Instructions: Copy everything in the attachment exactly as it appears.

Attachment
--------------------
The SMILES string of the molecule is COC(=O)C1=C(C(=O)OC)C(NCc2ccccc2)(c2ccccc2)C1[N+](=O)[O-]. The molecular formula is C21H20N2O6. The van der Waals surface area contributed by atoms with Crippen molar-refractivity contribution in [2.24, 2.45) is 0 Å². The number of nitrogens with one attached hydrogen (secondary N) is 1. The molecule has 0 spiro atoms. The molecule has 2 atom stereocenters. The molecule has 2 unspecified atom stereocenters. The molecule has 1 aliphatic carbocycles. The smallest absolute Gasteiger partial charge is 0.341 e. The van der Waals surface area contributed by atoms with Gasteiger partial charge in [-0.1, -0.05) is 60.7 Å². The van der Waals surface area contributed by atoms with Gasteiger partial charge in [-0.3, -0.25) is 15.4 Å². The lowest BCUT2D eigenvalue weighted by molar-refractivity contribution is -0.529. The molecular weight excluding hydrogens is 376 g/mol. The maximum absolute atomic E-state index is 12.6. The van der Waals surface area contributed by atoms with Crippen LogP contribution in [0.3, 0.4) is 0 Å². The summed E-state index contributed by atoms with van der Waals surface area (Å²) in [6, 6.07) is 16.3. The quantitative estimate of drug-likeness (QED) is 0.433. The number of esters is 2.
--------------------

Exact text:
The SMILES string of the molecule is COC(=O)C1=C(C(=O)OC)C(NCc2ccccc2)(c2ccccc2)C1[N+](=O)[O-]. The molecular formula is C21H20N2O6. The van der Waals surface area contributed by atoms with Crippen molar-refractivity contribution in [2.24, 2.45) is 0 Å². The number of nitrogens with one attached hydrogen (secondary N) is 1. The molecule has 0 spiro atoms. The molecule has 2 atom stereocenters. The molecule has 2 unspecified atom stereocenters. The molecule has 1 aliphatic carbocycles. The smallest absolute Gasteiger partial charge is 0.341 e. The van der Waals surface area contributed by atoms with Gasteiger partial charge in [-0.1, -0.05) is 60.7 Å². The van der Waals surface area contributed by atoms with Gasteiger partial charge in [-0.3, -0.25) is 15.4 Å². The lowest BCUT2D eigenvalue weighted by molar-refractivity contribution is -0.529. The molecular weight excluding hydrogens is 376 g/mol. The maximum absolute atomic E-state index is 12.6. The van der Waals surface area contributed by atoms with Crippen LogP contribution in [0.3, 0.4) is 0 Å². The summed E-state index contributed by atoms with van der Waals surface area (Å²) in [6, 6.07) is 16.3. The quantitative estimate of drug-likeness (QED) is 0.433. The number of esters is 2.